Uptime monitoring is a fully automated process that can run as often as every 30
seconds, which helps to discover any issues right away. In a best-case scenario,
any downtime is fixed quickly, keeping the number of affected users to a
Benchmark and plan improvements
By consistently running over a long period of time, uptime monitoring gives a
unique insight into apps performance - specifically uptime and latency. This set
of historical data allows to benchmark against competitors or older versions of
the same app or product.
Measure SLAs guarantee
Service level agreements (SLAs) are an essential part of enterprise offerings
for many software businesses. Outbidding a competitor with better availability
can play a decisive role in the sales process.
Vendors can use uptime monitoring to arm themselves with data showing adherence
to their SLAs. While their clients can do the same to get paid penalties when
the SLAs are not adhered to.
Hold 3rd parties accountable
Integrations like payment processing, site search, recommendation plugins, CDNs,
CRMs or analytics are integral in many modern applications.
Monitoring their functionality is necessary to accommodate for any performance
degradations or downtime incidents. Monitoring them is also essential in both
incident communication to your users and holding your vendors accountable.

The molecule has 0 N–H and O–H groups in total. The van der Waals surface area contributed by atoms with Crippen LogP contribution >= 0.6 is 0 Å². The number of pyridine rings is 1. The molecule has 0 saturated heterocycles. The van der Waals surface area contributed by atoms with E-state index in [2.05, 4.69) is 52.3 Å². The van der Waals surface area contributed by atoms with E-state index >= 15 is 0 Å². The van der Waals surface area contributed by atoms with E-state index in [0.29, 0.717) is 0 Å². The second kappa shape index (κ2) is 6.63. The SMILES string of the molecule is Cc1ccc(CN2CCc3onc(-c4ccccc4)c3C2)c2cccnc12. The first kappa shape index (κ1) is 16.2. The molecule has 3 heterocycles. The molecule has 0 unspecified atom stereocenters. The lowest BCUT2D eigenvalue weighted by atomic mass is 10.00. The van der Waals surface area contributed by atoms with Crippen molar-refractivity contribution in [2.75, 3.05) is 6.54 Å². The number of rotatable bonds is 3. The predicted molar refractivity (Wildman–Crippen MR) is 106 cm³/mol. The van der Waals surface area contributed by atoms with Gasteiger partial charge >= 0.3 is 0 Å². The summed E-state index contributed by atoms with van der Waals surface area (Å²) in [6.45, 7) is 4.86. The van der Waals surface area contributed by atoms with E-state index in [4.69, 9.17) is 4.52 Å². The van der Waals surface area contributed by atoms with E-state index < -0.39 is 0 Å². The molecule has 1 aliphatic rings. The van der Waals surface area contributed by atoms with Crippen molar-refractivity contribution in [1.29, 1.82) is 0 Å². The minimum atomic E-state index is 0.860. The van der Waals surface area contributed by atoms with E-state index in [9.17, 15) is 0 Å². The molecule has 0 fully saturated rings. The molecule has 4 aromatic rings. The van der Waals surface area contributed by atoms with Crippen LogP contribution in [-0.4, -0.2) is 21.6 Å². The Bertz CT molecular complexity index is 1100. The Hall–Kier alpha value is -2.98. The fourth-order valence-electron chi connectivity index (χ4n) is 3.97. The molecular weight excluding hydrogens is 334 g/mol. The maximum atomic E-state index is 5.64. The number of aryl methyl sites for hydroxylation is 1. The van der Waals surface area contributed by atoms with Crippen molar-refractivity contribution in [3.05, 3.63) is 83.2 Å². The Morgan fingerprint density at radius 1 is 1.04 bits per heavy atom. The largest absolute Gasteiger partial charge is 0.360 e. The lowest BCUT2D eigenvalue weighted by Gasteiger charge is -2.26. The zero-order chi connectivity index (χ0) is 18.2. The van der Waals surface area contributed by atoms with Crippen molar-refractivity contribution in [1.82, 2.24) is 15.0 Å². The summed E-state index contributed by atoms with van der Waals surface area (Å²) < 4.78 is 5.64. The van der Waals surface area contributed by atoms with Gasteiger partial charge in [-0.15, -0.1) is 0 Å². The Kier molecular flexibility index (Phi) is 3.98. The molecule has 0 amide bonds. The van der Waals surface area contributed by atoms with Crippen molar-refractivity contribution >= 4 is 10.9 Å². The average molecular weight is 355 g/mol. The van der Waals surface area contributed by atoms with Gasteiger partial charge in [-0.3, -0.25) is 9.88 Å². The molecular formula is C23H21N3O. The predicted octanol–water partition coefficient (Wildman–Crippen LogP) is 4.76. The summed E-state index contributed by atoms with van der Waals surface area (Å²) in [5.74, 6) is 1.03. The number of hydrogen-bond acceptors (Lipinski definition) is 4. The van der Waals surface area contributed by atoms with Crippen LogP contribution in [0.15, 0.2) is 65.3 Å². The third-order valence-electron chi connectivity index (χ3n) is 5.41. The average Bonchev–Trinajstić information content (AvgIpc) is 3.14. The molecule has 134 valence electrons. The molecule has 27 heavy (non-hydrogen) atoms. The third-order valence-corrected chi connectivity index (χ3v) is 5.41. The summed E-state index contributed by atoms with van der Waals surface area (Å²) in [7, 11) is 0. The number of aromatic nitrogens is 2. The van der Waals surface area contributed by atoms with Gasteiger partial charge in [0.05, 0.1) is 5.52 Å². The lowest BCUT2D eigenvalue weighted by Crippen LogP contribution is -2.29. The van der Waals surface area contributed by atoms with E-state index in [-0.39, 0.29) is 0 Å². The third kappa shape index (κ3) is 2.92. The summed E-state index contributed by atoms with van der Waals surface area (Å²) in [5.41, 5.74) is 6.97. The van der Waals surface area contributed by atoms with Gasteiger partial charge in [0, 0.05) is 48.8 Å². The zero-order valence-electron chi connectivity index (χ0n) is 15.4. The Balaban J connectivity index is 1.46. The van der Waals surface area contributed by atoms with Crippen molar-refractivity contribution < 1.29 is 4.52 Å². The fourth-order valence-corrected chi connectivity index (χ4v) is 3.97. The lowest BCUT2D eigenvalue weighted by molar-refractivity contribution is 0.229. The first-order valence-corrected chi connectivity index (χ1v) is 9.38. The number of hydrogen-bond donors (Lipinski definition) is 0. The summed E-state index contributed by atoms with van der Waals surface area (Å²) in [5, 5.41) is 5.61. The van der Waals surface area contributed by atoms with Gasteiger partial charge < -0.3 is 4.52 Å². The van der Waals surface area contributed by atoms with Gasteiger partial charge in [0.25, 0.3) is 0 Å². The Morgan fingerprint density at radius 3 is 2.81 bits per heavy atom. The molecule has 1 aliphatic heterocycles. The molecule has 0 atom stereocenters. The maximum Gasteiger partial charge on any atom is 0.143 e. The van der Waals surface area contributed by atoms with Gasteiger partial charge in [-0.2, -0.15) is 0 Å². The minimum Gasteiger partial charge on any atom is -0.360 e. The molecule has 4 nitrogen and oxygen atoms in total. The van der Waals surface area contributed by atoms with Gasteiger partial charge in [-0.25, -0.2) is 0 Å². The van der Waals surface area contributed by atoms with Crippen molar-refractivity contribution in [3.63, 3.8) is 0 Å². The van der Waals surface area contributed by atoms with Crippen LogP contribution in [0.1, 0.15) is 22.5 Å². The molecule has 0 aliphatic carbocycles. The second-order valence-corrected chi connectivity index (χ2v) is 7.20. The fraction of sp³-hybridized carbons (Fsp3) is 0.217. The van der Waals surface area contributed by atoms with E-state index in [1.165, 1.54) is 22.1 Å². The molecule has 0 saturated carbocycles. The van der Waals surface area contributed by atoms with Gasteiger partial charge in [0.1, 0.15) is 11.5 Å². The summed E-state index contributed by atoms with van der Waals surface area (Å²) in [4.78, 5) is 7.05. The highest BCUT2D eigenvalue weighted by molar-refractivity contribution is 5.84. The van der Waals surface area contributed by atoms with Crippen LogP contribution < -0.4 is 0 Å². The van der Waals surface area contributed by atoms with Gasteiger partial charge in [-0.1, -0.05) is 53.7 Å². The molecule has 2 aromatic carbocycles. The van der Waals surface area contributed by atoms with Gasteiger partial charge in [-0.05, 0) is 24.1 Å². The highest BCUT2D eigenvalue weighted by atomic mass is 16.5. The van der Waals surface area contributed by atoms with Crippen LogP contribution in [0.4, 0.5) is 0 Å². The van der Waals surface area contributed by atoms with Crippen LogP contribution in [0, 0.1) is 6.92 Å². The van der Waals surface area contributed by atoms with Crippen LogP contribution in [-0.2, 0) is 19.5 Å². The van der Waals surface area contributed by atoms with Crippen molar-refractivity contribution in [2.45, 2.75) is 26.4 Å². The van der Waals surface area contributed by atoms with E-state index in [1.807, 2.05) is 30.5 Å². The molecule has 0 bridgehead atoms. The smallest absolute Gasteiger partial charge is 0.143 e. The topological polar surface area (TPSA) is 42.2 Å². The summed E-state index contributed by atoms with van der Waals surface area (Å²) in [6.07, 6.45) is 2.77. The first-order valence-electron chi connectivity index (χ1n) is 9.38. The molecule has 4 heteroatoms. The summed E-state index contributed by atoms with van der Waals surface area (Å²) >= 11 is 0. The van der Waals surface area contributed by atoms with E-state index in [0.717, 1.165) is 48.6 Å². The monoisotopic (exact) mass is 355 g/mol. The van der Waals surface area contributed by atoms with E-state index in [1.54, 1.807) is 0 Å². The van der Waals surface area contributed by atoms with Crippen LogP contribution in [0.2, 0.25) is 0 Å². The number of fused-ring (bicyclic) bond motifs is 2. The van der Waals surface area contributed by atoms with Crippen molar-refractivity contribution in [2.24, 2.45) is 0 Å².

Although some vendors have public status pages, like
status.hubspot.com it's always better to
What are the main benefits and drawbacks of uptime monitoring?
Automated with regular frequency: Uptime monitoring can run every minute,
every hour, 24 hours a day, 7 days a week, the whole year. It’s a fully
automated script and once set it needs little to no maintenance, while still
providing the same valuable information.
Simple to set up and use: Monitor for any URL can be set up in minutes
while providing the availability information right from the start. Since it
provides simple up/down information it can be applied widely across websites
and apps of different types and use cases.
Global testing: It allows for testing from different endpoints around the
world. This allows distinguishing regional errors from incidents affecting all
users and allows for optimization for a global audience.
Limited downtime cause reporting: Uptime monitoring lacks the information
that could answer why the downtime happened. Since it only monitors the final
output and not the actual workings of the app. To get a better idea about the
root cause, application performance management (APM) or a
log management service needs to be used.
Limited functionality monitoring: Since it only monitors a specific URL
status it can miss smaller issues that don’t cause downtime, but still
significantly interfere with the user experience. Those can be issues with
signup flow, checkout or other key processes. To monitor those, transactions
or keyword monitoring needs to be used.
Where does uptime monitoring fit in the synthetic monitoring setup?